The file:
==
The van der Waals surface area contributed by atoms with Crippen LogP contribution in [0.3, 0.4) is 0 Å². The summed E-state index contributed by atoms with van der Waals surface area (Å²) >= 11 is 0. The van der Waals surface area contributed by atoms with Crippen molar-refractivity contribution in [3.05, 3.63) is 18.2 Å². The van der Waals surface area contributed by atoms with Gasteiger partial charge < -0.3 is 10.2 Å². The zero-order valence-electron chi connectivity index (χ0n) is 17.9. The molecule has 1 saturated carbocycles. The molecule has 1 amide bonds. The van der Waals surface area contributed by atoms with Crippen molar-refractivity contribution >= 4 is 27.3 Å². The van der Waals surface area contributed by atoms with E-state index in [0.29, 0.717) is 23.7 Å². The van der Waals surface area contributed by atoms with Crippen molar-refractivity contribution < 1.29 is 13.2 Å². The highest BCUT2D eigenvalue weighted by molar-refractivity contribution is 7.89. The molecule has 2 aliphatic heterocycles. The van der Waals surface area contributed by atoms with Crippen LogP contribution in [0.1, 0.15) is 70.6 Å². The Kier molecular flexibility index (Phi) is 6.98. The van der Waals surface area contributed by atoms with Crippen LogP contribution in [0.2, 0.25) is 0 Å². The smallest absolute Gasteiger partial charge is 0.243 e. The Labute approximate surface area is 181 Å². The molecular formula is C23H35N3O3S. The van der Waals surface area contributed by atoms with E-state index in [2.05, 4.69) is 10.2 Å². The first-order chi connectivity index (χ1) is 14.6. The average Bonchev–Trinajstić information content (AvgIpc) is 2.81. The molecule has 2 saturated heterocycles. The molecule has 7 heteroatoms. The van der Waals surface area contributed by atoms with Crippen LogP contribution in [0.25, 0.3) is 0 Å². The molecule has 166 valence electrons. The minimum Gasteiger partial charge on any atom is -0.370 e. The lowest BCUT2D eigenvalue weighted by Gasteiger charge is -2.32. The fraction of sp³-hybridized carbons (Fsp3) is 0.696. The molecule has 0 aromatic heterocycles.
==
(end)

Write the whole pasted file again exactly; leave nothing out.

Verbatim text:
The van der Waals surface area contributed by atoms with Crippen LogP contribution in [0.3, 0.4) is 0 Å². The summed E-state index contributed by atoms with van der Waals surface area (Å²) >= 11 is 0. The van der Waals surface area contributed by atoms with Crippen molar-refractivity contribution in [3.05, 3.63) is 18.2 Å². The van der Waals surface area contributed by atoms with Gasteiger partial charge < -0.3 is 10.2 Å². The zero-order valence-electron chi connectivity index (χ0n) is 17.9. The molecule has 1 saturated carbocycles. The molecule has 1 amide bonds. The van der Waals surface area contributed by atoms with Crippen molar-refractivity contribution >= 4 is 27.3 Å². The van der Waals surface area contributed by atoms with E-state index in [0.29, 0.717) is 23.7 Å². The van der Waals surface area contributed by atoms with Crippen molar-refractivity contribution < 1.29 is 13.2 Å². The highest BCUT2D eigenvalue weighted by molar-refractivity contribution is 7.89. The molecule has 2 aliphatic heterocycles. The van der Waals surface area contributed by atoms with Crippen LogP contribution in [0.1, 0.15) is 70.6 Å². The Kier molecular flexibility index (Phi) is 6.98. The van der Waals surface area contributed by atoms with Crippen LogP contribution in [0.2, 0.25) is 0 Å². The smallest absolute Gasteiger partial charge is 0.243 e. The Labute approximate surface area is 181 Å². The molecular formula is C23H35N3O3S. The van der Waals surface area contributed by atoms with E-state index in [2.05, 4.69) is 10.2 Å². The first-order chi connectivity index (χ1) is 14.6. The average Bonchev–Trinajstić information content (AvgIpc) is 2.81. The molecule has 2 saturated heterocycles. The molecule has 7 heteroatoms. The van der Waals surface area contributed by atoms with Crippen LogP contribution in [0.25, 0.3) is 0 Å². The molecule has 166 valence electrons. The minimum Gasteiger partial charge on any atom is -0.370 e. The lowest BCUT2D eigenvalue weighted by Gasteiger charge is -2.32. The fraction of sp³-hybridized carbons (Fsp3) is 0.696. The molecule has 0 aromatic heterocycles.